Grading the Condition of Records

At Sound Exchange we use visual grading (as opposed to play grading) for our records. We do not grade jackets, only the vinyl itself. On our tags for bagged records (typically those $5.99 and above), you will see a grading listed as one of the following:

  • Sealed: Never been opened; still enclosed in its original shrink wrap.
  • M-: Mint Minus is the highest rating we give a used record. Also referred to as near-mint, it looks nearly new.
  • VG++: Very Good Plus Plus means there may be one or two minor, inaudible marks or minor paper scuffing, but it is in excellent shape.
  • VG+: Very Good Plus indicates there are some scratches or minor groove wear, but nothing that should be audible. This will play great.
  • VG: A record rated Very Good has a significant number of inaudible scratches, or one or more scratches that you will be able to hear during play (pops or clicks), or more significant groove wear, or some pressing imperfections like bubbling. Still, nothing that should cause a skip. This is the first grading on the scale that allows for a scratch that can be felt/heard with the tip of your fingernail.
  • VG-: Very Good Minus indicates a significant number of scratches that will be audible. Still, nothing that should cause a skip. You’ll only find rarer records with this rating; normally, records in this condition would be in the budget bin or not sold at all.
  • : You won’t usually find records rated down the scale at “Good” in our stores. If you do see records rated Good at Sound Exchange, it generally tells you that a. it’s a very rare record, or b. the cover is rare, and we want to offer that for sale even if the accompanying record doesn’t meet our quality standards. An example would be the lenticular cover from first pressings of the Rolling Stones’ Their Satanic Majesties Request.

We consider both the quantity and quality of marks when grading a record. A record with a single mark that can be felt with the tip of your fingernail will almost always be graded lower than a record with three similarly sized marks that can not be felt. But defects are cumulative, so a record with eight marks that can’t be felt will be graded lower than the record with two similarly sized marks that can’t be felt. No two records have exactly the same marks or wear; there is always some subjectivity involved in grading. Two VG records can look very different from one another. Therefore, grading should get you into a range of condition, but you should inspect each record to make your own conclusion.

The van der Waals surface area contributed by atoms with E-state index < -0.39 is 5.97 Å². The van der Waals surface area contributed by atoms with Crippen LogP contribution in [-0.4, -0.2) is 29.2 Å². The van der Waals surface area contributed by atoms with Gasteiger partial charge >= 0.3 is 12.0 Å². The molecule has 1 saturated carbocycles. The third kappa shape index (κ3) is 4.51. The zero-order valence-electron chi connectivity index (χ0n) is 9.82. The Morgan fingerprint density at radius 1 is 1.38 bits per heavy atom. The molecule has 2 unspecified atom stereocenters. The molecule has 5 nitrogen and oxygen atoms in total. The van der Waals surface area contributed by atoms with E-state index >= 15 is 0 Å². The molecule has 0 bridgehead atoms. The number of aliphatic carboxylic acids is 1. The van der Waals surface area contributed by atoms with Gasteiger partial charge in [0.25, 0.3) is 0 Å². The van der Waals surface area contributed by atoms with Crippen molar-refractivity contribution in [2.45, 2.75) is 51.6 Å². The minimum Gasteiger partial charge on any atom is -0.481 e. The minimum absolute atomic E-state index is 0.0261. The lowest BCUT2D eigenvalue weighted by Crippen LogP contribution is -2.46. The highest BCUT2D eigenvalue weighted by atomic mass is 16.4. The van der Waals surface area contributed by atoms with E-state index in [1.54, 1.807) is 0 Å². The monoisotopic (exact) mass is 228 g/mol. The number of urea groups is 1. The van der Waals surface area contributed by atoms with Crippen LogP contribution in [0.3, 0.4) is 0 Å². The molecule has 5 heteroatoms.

Note that grading standards do not change based on the age of the record. In other words, there’s no such thing as “VG+ for its age.” The same criteria used in grading a record pressed in 1965 exist for one pressed in 2015.

A record doesn’t always play like you think it will, based on how the vinyl appears visually. You’ll find that records pressed in the 1950s-60s, for example, often sound much better than they look. And of course, performance is also dependent on external factors such as the quality of your turntable and proper weighting of your tonearm.

While there are certainly standards for each grade, two people might look at a record and assign it different grades. We currently have three vinyl graders at Sound Exchange. We do our best to “calibrate” with each other so that our customers can rely on what a particular grade means across the three stores.

Customers are welcome to take any bagged record to a clerk at the counter to inspect the vinyl for themselves before purchasing. We especially encourage this with new customers so they get comfortable with our grading system.

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The Classic Vinyl Listening Experience

  • History

    Intro To The Classic Vinyl Listening Experience

    Welcome to the Sound Exchange reference guide about vinyl records. On these pages we will explore any and all topics that are relevant to the enjoyment of vinyl records. Read more...

    The Emergence of Long Play (1948)

    The Classic Vinyl Listening Experience began with the emergence of the 10” and 12”, 33 1/3 rpm, Long Play, Micro-Groove, Vinyl Record in 1948, and its smaller sibling, the 7” 45 rpm record. Read more..

    Modern Long Play Records

    The modern long play, micro-groove record brought to the market had a tremendous impact on artistic creativity. Read more..

    The Modern Vinyl Record (1960s)

    It has a relatively long playing time and does so while reproducing sound in what is called high fidelity. Read more..

    The Classic Vinyl Listening Experience Timeline

    Let’s put all of this information in the form of a timeline. Read more..
  • Analog Vs. Digital

    Which is better, CDs or Vinyl Records?

    This question can be reduced to studying their differences. Read more..

    How Sound is Created and Heard